I'm working on a traffic simulator. Right now, I have ways to manage 4-way stop intersections and a solution for efficiently determining which vehicles are colliding with one another. All vehicles operate independently of each other and will overlap/ignore any vehicles they pass.

I'm looking to build a way to resolve collisions between vehicles such that a Vehicle will follow the Vehicle in front of it. If a Vehicle stops at an intersection, any Vehicles that follow thereafter should stop and wait as well.

Below are the relevant components I already implemented:

  • TileGrid containing road segments.
  • TravelGraph graph of waypoints for Vehicles to travel along the TileGrid.
  • CollisionTracker for efficiently determining which vehicles are colliding, i.e. O(1) lookup for get_collisions(<vehicle_id>) -> List[<vehicle_ids>]
  • Intersection for determining which vehicles are waiting at an intersection and determining which Vehicles may pass through it.

The only seemingly-viable algorithm right now is:

  1. Calculate velocities and position of all vehicles after tick
  2. Determine which vehicles are in a collision
  3. Determine which vehicles are in a "collision group" (e.g. if A collides with B, collides with C, then (A, B, C) are in a group)
  4. Determine the order of the vehicles in each group based on their velocities (e.g. if A, B, and C are moving to the right and C is the rightmost, followed by B, followed by A, then the order is [C, B, A]).
  5. Recalculate the positions of all vehicles, in order from front to back (e.g. C, B, A) such that they reside adjacent to, but not touching the Vehicle in front of them.

Problems with this solution:

  • This requires a lot of recalculations. If there's a line of n vehicles waiting on a light, I'd effectively compute 2*n positions per tick in addition to all other overhead for establishing groups, order, etc.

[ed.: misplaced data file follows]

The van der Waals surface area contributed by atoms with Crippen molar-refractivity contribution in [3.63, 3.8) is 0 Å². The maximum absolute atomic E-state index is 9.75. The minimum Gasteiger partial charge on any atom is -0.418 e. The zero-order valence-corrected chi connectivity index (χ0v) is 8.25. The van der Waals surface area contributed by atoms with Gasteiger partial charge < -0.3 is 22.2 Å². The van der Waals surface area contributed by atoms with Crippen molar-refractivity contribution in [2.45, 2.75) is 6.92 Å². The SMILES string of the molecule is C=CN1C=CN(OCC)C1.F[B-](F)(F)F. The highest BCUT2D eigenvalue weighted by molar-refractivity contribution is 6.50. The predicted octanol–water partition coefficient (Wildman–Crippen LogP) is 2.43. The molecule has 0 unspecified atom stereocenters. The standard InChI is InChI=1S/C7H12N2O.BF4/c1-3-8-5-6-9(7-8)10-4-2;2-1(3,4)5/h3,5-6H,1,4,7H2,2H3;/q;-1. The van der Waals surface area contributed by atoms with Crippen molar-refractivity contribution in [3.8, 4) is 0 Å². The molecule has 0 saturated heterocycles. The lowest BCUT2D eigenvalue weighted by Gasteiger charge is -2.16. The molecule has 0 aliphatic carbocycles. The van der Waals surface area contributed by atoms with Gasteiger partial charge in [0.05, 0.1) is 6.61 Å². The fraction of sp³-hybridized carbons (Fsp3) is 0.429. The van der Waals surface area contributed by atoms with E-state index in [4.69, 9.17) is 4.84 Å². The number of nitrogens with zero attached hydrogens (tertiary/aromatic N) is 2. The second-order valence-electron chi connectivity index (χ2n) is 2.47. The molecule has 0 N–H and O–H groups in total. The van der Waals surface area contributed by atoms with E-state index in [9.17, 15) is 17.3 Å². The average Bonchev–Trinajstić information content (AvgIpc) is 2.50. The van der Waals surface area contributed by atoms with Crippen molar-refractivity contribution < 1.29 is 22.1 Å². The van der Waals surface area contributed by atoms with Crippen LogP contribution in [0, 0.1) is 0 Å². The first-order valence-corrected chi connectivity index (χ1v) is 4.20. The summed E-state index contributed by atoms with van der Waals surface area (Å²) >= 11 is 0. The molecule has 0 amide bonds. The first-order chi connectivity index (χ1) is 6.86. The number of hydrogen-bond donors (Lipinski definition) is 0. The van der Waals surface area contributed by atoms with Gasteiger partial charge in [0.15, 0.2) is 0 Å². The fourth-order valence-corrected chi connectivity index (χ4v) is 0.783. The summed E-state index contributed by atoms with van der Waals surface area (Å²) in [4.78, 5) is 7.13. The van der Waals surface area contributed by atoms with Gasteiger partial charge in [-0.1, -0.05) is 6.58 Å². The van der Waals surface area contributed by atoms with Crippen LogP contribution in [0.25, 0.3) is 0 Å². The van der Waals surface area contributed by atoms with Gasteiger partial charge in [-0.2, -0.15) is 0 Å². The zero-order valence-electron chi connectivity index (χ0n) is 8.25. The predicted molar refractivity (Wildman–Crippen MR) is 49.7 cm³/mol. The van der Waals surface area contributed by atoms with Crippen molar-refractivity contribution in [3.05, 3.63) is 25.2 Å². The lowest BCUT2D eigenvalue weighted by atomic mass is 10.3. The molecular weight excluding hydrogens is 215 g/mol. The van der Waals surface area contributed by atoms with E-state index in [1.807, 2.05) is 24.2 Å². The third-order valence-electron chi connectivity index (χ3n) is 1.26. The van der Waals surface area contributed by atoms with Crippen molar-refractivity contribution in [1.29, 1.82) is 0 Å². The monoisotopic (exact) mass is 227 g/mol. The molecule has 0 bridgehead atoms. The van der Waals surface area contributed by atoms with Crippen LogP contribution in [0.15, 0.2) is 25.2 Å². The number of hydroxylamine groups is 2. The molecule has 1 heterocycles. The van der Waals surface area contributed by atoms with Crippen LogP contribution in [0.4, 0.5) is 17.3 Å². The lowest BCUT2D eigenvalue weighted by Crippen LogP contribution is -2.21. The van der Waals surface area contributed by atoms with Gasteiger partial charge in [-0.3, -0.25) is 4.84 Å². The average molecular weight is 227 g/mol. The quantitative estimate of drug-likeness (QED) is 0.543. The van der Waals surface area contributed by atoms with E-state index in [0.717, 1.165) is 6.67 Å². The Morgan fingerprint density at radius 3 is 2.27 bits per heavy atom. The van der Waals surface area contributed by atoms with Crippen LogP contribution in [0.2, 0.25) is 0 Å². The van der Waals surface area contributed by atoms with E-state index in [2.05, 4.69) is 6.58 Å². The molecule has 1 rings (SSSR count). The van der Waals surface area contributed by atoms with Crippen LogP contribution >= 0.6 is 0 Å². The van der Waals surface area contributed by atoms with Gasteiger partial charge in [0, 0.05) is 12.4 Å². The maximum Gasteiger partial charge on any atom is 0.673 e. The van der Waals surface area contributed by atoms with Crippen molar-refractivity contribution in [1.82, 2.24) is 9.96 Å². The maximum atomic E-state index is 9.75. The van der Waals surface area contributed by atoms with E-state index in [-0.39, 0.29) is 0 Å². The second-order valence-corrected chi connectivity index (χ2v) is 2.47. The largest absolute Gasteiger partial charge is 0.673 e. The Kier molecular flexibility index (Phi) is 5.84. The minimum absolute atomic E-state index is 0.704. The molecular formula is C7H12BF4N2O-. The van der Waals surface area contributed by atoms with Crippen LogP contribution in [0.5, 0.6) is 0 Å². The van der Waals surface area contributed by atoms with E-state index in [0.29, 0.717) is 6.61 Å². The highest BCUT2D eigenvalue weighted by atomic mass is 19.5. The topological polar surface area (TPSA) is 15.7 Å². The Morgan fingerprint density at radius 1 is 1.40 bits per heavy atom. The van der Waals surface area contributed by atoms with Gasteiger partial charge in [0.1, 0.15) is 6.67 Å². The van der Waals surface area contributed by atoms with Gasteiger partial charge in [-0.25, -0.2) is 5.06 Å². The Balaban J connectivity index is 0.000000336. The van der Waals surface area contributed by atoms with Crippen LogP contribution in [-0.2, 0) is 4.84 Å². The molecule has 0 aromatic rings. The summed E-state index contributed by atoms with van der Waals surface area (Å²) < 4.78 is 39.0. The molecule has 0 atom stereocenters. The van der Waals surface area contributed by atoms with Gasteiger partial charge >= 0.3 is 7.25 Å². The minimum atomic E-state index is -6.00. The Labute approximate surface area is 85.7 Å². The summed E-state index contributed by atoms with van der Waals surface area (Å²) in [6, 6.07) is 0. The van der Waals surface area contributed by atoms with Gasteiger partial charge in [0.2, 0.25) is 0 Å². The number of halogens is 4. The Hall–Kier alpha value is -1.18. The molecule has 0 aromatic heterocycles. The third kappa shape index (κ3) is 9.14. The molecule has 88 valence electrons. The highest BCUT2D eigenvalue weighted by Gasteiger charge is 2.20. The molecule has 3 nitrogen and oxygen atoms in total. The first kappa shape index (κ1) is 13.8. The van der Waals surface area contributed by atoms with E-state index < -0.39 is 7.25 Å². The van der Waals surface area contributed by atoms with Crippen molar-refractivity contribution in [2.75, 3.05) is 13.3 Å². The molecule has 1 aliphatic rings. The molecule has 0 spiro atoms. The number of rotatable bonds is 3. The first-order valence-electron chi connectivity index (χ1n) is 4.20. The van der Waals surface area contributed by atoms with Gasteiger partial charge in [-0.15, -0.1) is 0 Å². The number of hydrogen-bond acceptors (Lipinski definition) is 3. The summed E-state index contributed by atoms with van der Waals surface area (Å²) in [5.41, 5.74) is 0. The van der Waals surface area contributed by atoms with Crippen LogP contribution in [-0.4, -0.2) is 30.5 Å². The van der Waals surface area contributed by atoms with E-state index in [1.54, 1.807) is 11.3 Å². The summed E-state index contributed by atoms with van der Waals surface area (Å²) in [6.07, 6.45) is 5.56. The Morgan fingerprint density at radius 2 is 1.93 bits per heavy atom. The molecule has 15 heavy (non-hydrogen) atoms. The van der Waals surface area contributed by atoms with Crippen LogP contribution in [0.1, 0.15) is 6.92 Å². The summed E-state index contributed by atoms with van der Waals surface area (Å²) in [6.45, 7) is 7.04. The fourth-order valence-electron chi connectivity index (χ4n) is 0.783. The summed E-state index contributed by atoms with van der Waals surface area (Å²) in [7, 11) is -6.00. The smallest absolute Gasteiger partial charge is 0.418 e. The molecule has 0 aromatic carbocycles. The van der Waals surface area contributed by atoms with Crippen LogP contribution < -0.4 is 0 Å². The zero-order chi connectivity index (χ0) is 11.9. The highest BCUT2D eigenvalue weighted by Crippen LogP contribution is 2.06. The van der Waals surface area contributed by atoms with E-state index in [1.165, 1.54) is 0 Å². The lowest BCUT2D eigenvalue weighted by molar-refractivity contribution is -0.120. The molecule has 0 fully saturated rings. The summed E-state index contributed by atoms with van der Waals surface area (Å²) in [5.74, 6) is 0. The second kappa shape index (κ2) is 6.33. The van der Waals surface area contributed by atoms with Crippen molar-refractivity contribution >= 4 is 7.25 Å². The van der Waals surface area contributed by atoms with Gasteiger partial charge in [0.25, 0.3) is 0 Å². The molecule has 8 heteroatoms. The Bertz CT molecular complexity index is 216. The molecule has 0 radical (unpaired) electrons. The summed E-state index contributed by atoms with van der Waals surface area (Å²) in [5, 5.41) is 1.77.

• If the vehicles are following each other around a turn, the logic for finding the "vehicle order" becomes more complex, adding on to the computations per tick.

Ideally moving the vehicles would require n calculations per tick.

I'm open to any/all suggestions here. I've tried building my code as modular as possible, so I'll happily rewrite large parts of it if there's a better architecture to solve this problem.

Below is the visual representation of the TileGrid (black), TileGraph (purple), and Vehicles (circles).

enter image description here


2 Answers 2


This is commonly achieved by casting rays out from the front of your vehicle.

If your engine doesn't have an implementation of that, at a high level you could implement it manually as:

For each vehicle:

  • Find all vehicles in a radius r (or just round up to a bounding square to save the maths)
  • Determine whether a line projected forward from the vehicle passes through the bounding box of any target vehicle¹.
  • Check line length < radius (or don't bother an instead account for overshoot in the next step)
  • Perform some scaling/clamping to get a "braking" factor.

The closer your vehicle gets to one in front, the more rapidly it will brake. Cars behind will follow in turn.

You'll probably want to fire 3 or 5 rays per vehicle in a fan pattern to handle corners/lane changes.

¹ For this step, it's basically just checking whether the ray crosses any of the 4 lines defining the bounding box, althoughn I'm guessing you have this already.


Couldn't you create an event collision box in or around your vehicles to detect if there is another vehicle in front of them?

Then, on that collision you could get the id of the leading car, and create the chain. Since it'll compute once, on_collision_enter, you won't have to keep constant track of every cars speed and velocity.

  • \$\begingroup\$ Hmm. That’s sounds like a good potential optimization, but I may still need velocity and maybe other data to “undo” a vehicle’s action if it collides with another vehicle after the initial movement calculation, right? \$\endgroup\$ Feb 27, 2020 at 20:32

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